There has always been some form of advertising in books in print. Whether its an advertisement for another book by the author, or books by the publishers other authors, or like the punch-cards in paperbacks of years ago.
It may not be blatant, but it’s always there.
It doesn’t stop readers from buying and reading books, and I doubt e-ads in e-books or e-magazines or e-newspapers will stop anyone from buying or reading them on-line or on their e-reader, any more than banner ads stop readers from visiting websites or reading their snail-mail because of the junk-mail advertising they find in their mailbox.
… or from reading the print newspaper, chock full of advertising, that arrives on their doorstep each day.
It’s easy to ignore ads…we do it all the time. No one can ‘force’ you to read them, whether they’re in-line or on a billboard along the highway. We regularly ‘tune-out’ radio ads. Television commercial breaks are an excuse to go to the bathroom or get another cup of coffee or raid the refrigerator for a snack.
We have laws regarding junk-mail, telephone spam and subscription scams. We have laws requiring that we be opt-out-by-default rather than being opt-in unless you otherwise notify someone… thereby saving us expenses we’d rather not be charged for without our knowledge.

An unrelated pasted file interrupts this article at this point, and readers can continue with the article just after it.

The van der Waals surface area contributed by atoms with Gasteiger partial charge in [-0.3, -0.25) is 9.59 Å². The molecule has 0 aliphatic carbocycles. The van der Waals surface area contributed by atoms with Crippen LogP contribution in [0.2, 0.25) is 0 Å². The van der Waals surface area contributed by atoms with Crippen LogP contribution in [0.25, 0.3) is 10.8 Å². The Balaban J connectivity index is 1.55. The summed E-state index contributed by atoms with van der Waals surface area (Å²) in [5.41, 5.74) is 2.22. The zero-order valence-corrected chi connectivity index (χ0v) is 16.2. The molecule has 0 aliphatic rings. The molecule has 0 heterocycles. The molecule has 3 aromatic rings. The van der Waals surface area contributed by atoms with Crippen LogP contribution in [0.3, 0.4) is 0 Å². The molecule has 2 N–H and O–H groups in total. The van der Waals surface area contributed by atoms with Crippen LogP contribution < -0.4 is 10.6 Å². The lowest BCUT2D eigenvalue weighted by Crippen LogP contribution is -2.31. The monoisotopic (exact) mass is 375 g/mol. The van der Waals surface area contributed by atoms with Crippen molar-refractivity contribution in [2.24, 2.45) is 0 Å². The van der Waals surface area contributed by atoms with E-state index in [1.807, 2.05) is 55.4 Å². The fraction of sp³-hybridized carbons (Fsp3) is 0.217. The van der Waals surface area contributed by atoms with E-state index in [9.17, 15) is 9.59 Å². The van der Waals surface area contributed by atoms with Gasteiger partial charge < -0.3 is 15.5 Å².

As long as the reader is paying for the content, there will always have to be some form of an opt-out.
Regardless, I think it is inevitable, especially in future of the e-frontier. Electronic publishers are looking at ways of increasing revenues to offset their costs, and authors want to increase their profits by increased sales.
If an author winds up having to agree to sell their e-book version of their twenty-five dollar print book for… say a dollar and ninety-nine cents, just to sell books, then the idea of offset revenue that is to be gained by subsidised advertising becomes an attractive offer that is hard to ignore… for both author and publisher.
It’s not the final frontier, but it’s pushing the boundaries.
Still, I wonder… are we far from the days of floating, sub-orbital billboards?